Trump arrives in Quebec for G7 summit, wants Russia invited back
Just hours after issuing a series of aggressive messages about global trade and Canadian dairy practices, Donald Trump has arrived in Quebec to attend some of the G7 summit - his first visit to Canada as U.S. president.
Prime Minister Justin Trudeau is hosting the world's most powerful countries at the two-day summit in La Malbaie, in Quebec's Charlevoix region.
For the past week, it was an open question in official Ottawa whether Trump would actually show up, given his recent trade actions against the other G7 countries and his increasingly antagonistic comments about their approach to international relations.
He is not expected to stay till the end of the summit.
He will miss the final session on climate change on Saturday and instead fly directly from Charlevoix to Singapore to meet the leader of North Korea in a much-anticipated summit.
Trudeau has said the Quebec summit offers the G7 leaders an opportunity to find solutions to their many differences.
But Trump is provoking his fellow G7 leaders by calling for Russia's reinstatement in the group, after it was kicked out for invading Ukraine four years ago.
``Why are we having a meeting without Russia in the meeting?'' Trump said at the White House just before departing.
``They should let Russia come back in because we should have Russia at the negotiating table.''
That comment has Trump squarely offside with this fellow G7 leaders, including Canada, who view Russia's annexation of Ukraine's Crimean Peninsula and its meddling in western elections as a major international security concern.
The U.S. president is lashing out on several fronts.
As he prepared to travel to Canada, he ramped up his blast of Canada on Twitter this morning over what he says are unfair trade practices.
Just after 6 a.m., Trump used the social media platform to accuse Canada of charging U.S. customers astronomical tariffs on dairy products.
``They didn't tell you that, did they? Not fair to our farmers!,'' his Twitter feed states.
The latest series of tweets by Trump follow posts he made last night _ including his accusation that his host Prime Minister Justin Trudeau is being ``indignant.''
In today's postings, Trump says he is heading to Canada for G7 talks that will mostly centre on the longtime, unfair trade practices aimed at the United States.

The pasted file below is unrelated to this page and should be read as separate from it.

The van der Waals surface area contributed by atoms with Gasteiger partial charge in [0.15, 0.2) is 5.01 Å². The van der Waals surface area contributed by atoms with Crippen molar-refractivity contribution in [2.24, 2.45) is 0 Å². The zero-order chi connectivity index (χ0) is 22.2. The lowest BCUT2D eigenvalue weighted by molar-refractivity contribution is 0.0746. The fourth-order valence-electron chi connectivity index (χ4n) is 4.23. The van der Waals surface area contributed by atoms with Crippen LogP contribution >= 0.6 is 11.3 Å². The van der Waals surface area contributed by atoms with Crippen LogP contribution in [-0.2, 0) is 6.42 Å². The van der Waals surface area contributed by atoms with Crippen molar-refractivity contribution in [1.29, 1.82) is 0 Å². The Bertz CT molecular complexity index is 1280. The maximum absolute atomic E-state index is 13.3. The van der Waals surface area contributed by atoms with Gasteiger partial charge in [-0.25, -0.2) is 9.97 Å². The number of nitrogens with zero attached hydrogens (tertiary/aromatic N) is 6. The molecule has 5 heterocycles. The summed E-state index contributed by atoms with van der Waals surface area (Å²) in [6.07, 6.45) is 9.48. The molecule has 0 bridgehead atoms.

``Looking forward to straightening out unfair Trade Deals with the G-7 countries. If it doesn't happen, we come out even better!,'' he states.
Trump's comments on agriculture, his imposition of steel and aluminum tariffs, as well as broader disagreements on trade, climate change and the U.S. withdrawal from the Iran nuclear agreement, are setting the stage for some tense G7 talks.
Trudeau addressed the president's Twitter blasts while visiting Quebec's Saguenay region on Thursday.
``I've been firm, I've been clear, but I don't think descending into insults is right for the way Canada engages with the world,'' the prime minister said.
Trudeau said he would continue to stand up for Canadian dairy producers and the country's supply management system.
Trudeau said he and Trump have disagreed over Trump's call for Canada to open up its supply management system, which protects dairy, poultry and eggs farmers, during the difficult ongoing renegotiation of the North American Free Trade Agreement.
In the last week, Trump and Trudeau have exchanged tough words over trade after the U.S. imposed hefty tariffs on steel and aluminum from Canada, Mexico and Europe. Canada has countered with a plan to impose tariffs of its own on U.S. metals and other consumer goods.
Trudeau has worked hard to find common ground with the unpredictable president, but the personal bond he has tried to forge has been strained.
He has called Trump's imposition of the tariffs ``irresponsible'' and ``insulting'' because the two countries have fought as allies in Second World War, Korea and Afghanistan.
Trudeau and his fellow G7 leaders will try to persuade Trump to reverse the duties when they meet him during the summit.
``We will continue to demonstrate that we're interested in defending Canadian interests and, on top of that, it turns out I'm defending American interests because these tariffs they're putting forward are going to hurt American workers as well,'' Trudeau said Thursday.
``So, if I can get the president to actually realize that what he's doing is counterproductive for his own goals as well, then perhaps we can move forward in a smarter way.''